Book Image

Hands-On C++ Game Animation Programming

By : Gabor Szauer
Book Image

Hands-On C++ Game Animation Programming

By: Gabor Szauer

Overview of this book

Animation is one of the most important parts of any game. Modern animation systems work directly with track-driven animation and provide support for advanced techniques such as inverse kinematics (IK), blend trees, and dual quaternion skinning. This book will walk you through everything you need to get an optimized, production-ready animation system up and running, and contains all the code required to build the animation system. You’ll start by learning the basic principles, and then delve into the core topics of animation programming by building a curve-based skinned animation system. You’ll implement different skinning techniques and explore advanced animation topics such as IK, animation blending, dual quaternion skinning, and crowd rendering. The animation system you will build following this book can be easily integrated into your next game development project. The book is intended to be read from start to finish, although each chapter is self-contained and can be read independently as well. By the end of this book, you’ll have implemented a modern animation system and got to grips with optimization concepts and advanced animation techniques.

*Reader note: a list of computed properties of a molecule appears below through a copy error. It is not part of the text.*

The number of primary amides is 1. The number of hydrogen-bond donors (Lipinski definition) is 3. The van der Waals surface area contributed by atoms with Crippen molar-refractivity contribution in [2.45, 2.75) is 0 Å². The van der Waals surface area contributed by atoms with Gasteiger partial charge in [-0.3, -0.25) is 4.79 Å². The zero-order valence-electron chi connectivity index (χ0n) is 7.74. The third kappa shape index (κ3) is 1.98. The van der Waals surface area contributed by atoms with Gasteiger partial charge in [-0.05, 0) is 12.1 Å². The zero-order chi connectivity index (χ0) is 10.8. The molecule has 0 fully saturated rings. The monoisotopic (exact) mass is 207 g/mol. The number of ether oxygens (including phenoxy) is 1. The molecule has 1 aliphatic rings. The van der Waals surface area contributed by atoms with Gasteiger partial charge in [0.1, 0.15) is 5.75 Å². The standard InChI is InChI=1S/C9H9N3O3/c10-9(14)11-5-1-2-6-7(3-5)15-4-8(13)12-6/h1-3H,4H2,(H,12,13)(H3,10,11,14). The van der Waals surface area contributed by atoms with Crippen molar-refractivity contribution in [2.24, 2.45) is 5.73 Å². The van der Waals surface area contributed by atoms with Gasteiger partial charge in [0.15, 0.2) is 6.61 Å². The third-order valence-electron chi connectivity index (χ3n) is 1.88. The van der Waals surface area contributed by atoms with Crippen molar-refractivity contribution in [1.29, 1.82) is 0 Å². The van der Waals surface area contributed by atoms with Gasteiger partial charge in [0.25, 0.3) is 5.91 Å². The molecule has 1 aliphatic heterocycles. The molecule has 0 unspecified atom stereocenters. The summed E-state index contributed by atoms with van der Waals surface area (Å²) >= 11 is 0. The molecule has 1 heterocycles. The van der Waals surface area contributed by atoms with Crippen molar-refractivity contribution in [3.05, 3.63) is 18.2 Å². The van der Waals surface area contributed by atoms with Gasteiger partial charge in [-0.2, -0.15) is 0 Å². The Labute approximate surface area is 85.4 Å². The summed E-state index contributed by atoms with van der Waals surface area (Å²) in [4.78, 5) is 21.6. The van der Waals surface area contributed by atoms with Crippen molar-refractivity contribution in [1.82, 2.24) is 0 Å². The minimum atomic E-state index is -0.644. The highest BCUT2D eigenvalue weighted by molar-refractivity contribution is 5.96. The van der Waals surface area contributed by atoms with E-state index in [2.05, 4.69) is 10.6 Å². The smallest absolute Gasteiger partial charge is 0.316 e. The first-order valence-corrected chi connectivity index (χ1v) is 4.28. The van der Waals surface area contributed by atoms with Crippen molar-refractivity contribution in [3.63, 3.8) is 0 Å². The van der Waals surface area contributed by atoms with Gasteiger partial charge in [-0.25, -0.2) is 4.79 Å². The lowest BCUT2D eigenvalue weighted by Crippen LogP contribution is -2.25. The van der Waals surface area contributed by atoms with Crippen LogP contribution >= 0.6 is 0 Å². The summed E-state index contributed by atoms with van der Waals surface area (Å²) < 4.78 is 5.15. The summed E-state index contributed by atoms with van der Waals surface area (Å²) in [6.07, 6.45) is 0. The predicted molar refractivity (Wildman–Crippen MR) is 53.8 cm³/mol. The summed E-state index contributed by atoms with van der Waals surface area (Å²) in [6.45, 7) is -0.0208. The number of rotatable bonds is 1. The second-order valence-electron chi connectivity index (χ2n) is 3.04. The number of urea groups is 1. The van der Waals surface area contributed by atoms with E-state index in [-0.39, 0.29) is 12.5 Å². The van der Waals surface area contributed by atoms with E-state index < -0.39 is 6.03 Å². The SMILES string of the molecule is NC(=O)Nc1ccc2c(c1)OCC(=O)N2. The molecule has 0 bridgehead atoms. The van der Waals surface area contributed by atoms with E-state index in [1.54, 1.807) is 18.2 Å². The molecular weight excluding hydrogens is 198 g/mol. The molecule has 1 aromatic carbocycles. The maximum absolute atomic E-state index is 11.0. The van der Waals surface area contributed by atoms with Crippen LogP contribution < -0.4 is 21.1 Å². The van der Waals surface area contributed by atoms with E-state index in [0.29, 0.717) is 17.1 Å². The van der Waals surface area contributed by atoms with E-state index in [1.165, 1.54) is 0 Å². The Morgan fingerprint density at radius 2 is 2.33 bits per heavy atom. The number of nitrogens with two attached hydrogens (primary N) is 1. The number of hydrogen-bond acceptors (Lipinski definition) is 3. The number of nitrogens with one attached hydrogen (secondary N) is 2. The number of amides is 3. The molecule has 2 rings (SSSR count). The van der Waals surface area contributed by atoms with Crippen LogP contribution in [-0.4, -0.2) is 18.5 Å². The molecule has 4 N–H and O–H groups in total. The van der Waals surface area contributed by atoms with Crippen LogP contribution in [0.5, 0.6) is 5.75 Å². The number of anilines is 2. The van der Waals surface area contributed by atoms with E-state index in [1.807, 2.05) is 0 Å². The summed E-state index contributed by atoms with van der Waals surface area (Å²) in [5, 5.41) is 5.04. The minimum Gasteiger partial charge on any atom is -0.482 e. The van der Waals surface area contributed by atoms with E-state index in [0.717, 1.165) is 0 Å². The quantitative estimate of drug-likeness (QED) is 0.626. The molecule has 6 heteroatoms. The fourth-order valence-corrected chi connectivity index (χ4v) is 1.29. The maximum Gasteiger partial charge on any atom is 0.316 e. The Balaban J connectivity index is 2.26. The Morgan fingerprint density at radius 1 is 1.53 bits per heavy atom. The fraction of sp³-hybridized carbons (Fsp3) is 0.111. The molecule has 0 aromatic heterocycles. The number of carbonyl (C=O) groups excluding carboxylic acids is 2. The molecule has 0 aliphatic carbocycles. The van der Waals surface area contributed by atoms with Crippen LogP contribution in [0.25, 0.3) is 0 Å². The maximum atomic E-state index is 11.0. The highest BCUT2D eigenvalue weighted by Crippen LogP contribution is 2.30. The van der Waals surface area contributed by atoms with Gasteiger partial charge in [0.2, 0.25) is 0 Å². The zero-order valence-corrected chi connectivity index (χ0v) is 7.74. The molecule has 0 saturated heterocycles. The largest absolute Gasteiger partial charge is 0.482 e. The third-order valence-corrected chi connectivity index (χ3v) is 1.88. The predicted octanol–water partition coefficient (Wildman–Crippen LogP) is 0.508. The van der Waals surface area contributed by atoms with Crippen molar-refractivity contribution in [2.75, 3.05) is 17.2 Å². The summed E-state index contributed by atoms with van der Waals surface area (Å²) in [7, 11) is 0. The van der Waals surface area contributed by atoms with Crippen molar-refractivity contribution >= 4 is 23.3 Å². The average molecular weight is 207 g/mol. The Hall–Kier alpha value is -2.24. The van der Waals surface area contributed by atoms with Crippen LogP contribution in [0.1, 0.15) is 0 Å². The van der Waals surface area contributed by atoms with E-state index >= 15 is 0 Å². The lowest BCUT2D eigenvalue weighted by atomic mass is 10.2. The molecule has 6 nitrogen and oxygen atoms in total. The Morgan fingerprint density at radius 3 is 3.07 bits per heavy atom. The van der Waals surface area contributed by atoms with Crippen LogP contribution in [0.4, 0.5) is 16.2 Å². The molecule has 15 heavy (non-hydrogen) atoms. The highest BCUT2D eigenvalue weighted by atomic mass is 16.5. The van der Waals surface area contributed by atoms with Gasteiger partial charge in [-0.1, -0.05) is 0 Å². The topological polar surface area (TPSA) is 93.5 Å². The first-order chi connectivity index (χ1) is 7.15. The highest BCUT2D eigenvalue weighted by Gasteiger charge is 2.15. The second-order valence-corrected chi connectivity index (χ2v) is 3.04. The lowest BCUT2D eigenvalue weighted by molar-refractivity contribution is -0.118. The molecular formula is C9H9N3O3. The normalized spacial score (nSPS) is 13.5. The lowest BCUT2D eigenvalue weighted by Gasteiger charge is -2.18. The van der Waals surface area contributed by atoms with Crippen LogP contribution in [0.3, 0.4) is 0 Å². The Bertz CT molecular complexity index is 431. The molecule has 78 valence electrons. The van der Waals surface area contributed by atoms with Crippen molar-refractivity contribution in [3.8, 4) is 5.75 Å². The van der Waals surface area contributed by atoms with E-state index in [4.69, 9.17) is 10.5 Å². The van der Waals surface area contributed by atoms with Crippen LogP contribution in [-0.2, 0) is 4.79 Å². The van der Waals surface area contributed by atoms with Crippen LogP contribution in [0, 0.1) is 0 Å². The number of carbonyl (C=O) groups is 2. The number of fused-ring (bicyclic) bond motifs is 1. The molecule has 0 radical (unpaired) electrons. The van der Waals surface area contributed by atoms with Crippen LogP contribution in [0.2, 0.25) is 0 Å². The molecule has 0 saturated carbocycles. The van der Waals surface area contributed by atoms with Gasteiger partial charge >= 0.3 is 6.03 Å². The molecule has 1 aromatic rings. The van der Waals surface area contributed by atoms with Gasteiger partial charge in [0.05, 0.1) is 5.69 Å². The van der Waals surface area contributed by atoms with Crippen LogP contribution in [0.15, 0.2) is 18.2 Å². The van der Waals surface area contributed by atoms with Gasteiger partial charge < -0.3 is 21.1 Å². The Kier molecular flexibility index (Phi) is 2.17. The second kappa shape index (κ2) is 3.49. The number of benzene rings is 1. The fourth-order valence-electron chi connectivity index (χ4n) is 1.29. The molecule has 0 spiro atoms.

Table of Contents (17 chapters)

What is a matrix?

A matrix is a two-dimensional array of numbers. A square matrix is one whose width and height are the same. In this chapter, you will implement a 4 x 4 matrix; that is, a matrix with four rows and four columns. The elements of this matrix will be stored as a linear array.

A 4 x 4 matrix can be thought of as four vectors that have four components each, or an array of vec4s. If the vectors represent the columns of the matrix, the matrix is column-major. If the vectors represent the rows of the matrix, it is row-major.

Assuming a 4 x 4 matrix contains the letters A, B, C, D … P of the alphabet, it can be constructed as either a row- or column-major matrix. This is demonstrated in the following Figure 3.1:

Figure 3.1: Comparing row- and column-major matrices

Most math books and OpenGL use column-major matrices. In this chapter, you will be implementing column-major matrices as well. Understanding what is in a matrix is important....